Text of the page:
I've been doing quite a bit of cooking, since I have the time. I've really enjoyed it. I've been trying out new vegetarian dishes, sometimes with new ingredients. This weeks new ingredients were eggplant, zucchini, and curry. I've had all of the before, but not often, and I've never cooked with them, except for zucchini bread. It was interesting. I really liked the eggplant, but when I was trying to fry it, it had a tendency to soak up the oil, and then get soggy. I didn't really like that. Any tips? I also made some fantastic curried carrot soup. It was great on a cold day.
Saturday, November 10, it was snowing. It was very pretty, but I wasn't quite prepared for the beginning of winter yet. It snowed a lot more up on my hill than it did in downtown. It all melted though when it hit the ground.
I went to the market in Centre Ville in the morning. I really like open air markets, and I wondered if it would still be going on this late in the year. It was. I had fun just walking around an looking at things. I ran into a friend of mine, almost literally. It was nice to see her. We, along with a couple other Americans, are going to be hosting a Thanksgiving dinner the weekend after Thanksgiving. I'm looking forward to that.
When I returned home, I spent the day making travel arrangements for my family's trip, and then made my carrot soup. It was a laid back day, but I think I accomplished a couple things.

November 4

I went to a Methodist worship service today. The building is relatively large and pretty old. It is built in an Anglican fashion (or so I was told). I believe it is the only building like it in Lausanne. Also, it is the only Methodist congregation in Lausanne. I thought that the building would reflect the congregation size. I was wrong. The building is actually shared by several congregations of differing denominations. There were only about 20 people in attendance at the Methodist service. Mostly retirees I believe. It was a nice service with an interesting sermon, but there really wasn't anyone else there my age. It made me miss Collegiate UMC in Ames.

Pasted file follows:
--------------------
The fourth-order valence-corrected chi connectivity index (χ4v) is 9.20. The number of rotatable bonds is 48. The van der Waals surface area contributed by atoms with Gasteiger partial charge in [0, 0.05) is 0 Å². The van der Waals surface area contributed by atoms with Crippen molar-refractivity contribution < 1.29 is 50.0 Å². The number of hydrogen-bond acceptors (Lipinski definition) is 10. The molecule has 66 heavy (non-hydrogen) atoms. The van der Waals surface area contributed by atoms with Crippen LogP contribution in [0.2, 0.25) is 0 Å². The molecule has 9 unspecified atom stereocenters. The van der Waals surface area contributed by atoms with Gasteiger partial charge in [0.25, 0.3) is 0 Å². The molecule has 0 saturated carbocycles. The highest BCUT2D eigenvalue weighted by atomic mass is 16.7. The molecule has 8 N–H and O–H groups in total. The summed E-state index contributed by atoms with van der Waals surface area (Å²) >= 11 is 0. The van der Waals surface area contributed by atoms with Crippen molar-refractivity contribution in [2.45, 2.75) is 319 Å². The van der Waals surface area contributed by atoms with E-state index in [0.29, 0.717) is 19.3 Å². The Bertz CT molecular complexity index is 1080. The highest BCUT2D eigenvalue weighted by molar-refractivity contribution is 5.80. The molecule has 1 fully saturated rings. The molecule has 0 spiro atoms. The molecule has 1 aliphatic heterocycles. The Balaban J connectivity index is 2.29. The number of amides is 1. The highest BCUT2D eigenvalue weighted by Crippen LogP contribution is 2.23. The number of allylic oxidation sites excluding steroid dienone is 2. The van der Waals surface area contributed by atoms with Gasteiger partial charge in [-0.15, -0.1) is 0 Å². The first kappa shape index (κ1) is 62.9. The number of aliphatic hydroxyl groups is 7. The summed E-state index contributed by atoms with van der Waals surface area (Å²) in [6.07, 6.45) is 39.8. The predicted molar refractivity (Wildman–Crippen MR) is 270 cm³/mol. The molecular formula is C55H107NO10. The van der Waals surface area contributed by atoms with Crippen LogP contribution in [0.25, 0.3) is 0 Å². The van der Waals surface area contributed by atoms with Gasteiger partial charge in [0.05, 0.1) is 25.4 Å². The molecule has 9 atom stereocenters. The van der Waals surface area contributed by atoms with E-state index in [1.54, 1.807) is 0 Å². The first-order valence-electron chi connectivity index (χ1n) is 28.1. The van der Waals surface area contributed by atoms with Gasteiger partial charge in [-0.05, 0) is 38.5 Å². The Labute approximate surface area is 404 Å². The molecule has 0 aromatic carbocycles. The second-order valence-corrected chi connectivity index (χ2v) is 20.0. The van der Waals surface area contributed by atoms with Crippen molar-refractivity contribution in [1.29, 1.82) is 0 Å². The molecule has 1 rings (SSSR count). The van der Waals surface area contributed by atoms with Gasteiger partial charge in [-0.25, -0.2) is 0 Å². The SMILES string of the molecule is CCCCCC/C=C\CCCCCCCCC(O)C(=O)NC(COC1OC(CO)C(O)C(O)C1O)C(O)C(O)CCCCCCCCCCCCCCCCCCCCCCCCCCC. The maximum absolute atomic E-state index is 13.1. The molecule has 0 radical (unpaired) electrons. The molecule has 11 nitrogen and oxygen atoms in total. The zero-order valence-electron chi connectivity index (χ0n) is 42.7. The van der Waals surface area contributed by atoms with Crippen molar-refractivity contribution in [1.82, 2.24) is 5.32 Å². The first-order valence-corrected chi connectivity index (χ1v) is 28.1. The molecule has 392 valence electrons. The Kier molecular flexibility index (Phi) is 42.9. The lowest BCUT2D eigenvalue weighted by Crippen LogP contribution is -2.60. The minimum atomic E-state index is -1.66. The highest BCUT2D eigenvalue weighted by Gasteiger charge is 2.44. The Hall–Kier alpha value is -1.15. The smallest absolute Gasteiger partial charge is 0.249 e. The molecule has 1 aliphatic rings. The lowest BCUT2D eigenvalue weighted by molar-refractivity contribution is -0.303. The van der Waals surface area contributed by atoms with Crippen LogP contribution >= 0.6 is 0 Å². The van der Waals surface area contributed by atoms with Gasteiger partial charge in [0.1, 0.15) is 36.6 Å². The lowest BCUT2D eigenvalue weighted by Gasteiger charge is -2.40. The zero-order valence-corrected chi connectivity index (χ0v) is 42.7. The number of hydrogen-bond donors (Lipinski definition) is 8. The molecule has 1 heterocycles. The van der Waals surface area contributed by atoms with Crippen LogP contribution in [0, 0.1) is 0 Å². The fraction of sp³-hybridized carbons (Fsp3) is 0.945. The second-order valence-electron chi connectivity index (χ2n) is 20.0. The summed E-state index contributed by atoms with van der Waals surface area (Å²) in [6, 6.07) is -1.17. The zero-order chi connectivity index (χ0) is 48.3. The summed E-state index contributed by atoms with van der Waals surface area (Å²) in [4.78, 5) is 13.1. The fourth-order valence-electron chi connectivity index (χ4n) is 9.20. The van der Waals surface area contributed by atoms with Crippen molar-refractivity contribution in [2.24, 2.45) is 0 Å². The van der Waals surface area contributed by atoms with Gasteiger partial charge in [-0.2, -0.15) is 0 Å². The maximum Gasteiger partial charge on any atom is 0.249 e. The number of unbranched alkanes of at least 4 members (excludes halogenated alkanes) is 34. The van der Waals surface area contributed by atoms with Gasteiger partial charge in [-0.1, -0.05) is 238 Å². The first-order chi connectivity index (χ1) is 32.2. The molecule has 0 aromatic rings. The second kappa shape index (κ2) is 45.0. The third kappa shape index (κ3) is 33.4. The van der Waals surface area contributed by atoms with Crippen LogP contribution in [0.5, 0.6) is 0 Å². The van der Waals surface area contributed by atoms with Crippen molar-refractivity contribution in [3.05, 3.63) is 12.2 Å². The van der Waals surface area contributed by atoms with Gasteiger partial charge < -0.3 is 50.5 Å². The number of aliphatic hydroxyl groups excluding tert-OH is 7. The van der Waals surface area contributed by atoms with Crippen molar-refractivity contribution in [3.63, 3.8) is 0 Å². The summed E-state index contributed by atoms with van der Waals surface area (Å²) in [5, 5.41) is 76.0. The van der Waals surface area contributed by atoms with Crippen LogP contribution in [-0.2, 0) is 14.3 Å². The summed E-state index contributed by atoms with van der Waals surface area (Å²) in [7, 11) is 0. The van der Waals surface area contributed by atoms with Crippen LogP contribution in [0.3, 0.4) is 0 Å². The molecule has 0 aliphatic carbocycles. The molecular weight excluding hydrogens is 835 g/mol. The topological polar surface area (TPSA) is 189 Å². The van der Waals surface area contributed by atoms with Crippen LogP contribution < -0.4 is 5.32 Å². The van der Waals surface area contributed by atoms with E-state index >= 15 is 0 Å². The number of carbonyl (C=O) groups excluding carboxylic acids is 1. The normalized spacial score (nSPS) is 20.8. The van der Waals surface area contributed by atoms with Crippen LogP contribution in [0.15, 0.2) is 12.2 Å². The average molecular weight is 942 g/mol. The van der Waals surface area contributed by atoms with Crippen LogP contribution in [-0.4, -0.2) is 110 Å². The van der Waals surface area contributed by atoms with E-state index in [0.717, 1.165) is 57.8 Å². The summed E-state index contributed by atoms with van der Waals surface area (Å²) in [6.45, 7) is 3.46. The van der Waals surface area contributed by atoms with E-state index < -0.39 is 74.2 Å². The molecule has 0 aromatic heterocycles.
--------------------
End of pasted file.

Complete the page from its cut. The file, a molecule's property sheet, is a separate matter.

I was curious about how communion would work. It was a Methodist church, but it was also in wine country. I was curious if wine or juice would be served. It was juice, I was actually a bit surprised. It wasn't Welch's obviously; I think it may not have been straight up grape juice, maybe cran-grape. It was served the same way that communion was served when I visited St. Francois. Everyone went up to the front and formed a circle. Then the servers walked around with the bread and a common cup to each person. The pastor addressed everyone by there name. I was wondering what he would do when he came to me. I thought he would probably just not say my name, but say "this is the body" or something like that. No, he actually just flat out asked me what my name was. I've noticed that when serving communion, people often whisper, or speak in quiet voices, but not in this service. The servers spoke in normal voices or at least normal amplitudes.